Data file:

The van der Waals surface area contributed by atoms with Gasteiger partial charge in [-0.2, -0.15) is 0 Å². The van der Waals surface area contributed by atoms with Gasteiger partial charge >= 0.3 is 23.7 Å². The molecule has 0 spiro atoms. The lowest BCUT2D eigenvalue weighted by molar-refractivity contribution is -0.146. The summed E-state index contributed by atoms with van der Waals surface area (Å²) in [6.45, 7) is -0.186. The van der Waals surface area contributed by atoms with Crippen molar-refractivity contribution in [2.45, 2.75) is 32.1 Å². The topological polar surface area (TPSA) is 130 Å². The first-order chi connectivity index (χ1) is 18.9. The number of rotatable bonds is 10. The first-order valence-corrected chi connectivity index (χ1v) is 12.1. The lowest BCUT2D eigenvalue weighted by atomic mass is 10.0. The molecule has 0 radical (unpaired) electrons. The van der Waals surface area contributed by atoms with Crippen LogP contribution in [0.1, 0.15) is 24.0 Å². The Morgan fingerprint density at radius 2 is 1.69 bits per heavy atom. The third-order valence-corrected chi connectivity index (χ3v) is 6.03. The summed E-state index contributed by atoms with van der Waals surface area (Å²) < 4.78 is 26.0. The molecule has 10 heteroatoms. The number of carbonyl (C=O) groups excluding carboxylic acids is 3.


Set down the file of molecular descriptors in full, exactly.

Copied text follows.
The van der Waals surface area contributed by atoms with Gasteiger partial charge in [-0.2, -0.15) is 0 Å². The van der Waals surface area contributed by atoms with Gasteiger partial charge >= 0.3 is 23.7 Å². The molecule has 0 spiro atoms. The lowest BCUT2D eigenvalue weighted by molar-refractivity contribution is -0.146. The summed E-state index contributed by atoms with van der Waals surface area (Å²) in [6.45, 7) is -0.186. The van der Waals surface area contributed by atoms with Crippen molar-refractivity contribution in [2.45, 2.75) is 32.1 Å². The topological polar surface area (TPSA) is 130 Å². The first-order chi connectivity index (χ1) is 18.9. The number of rotatable bonds is 10. The first-order valence-corrected chi connectivity index (χ1v) is 12.1. The lowest BCUT2D eigenvalue weighted by atomic mass is 10.0. The molecule has 0 radical (unpaired) electrons. The van der Waals surface area contributed by atoms with Crippen LogP contribution in [0.1, 0.15) is 24.0 Å². The Morgan fingerprint density at radius 2 is 1.69 bits per heavy atom. The third-order valence-corrected chi connectivity index (χ3v) is 6.03. The summed E-state index contributed by atoms with van der Waals surface area (Å²) < 4.78 is 26.0. The molecule has 10 heteroatoms. The number of carbonyl (C=O) groups excluding carboxylic acids is 3.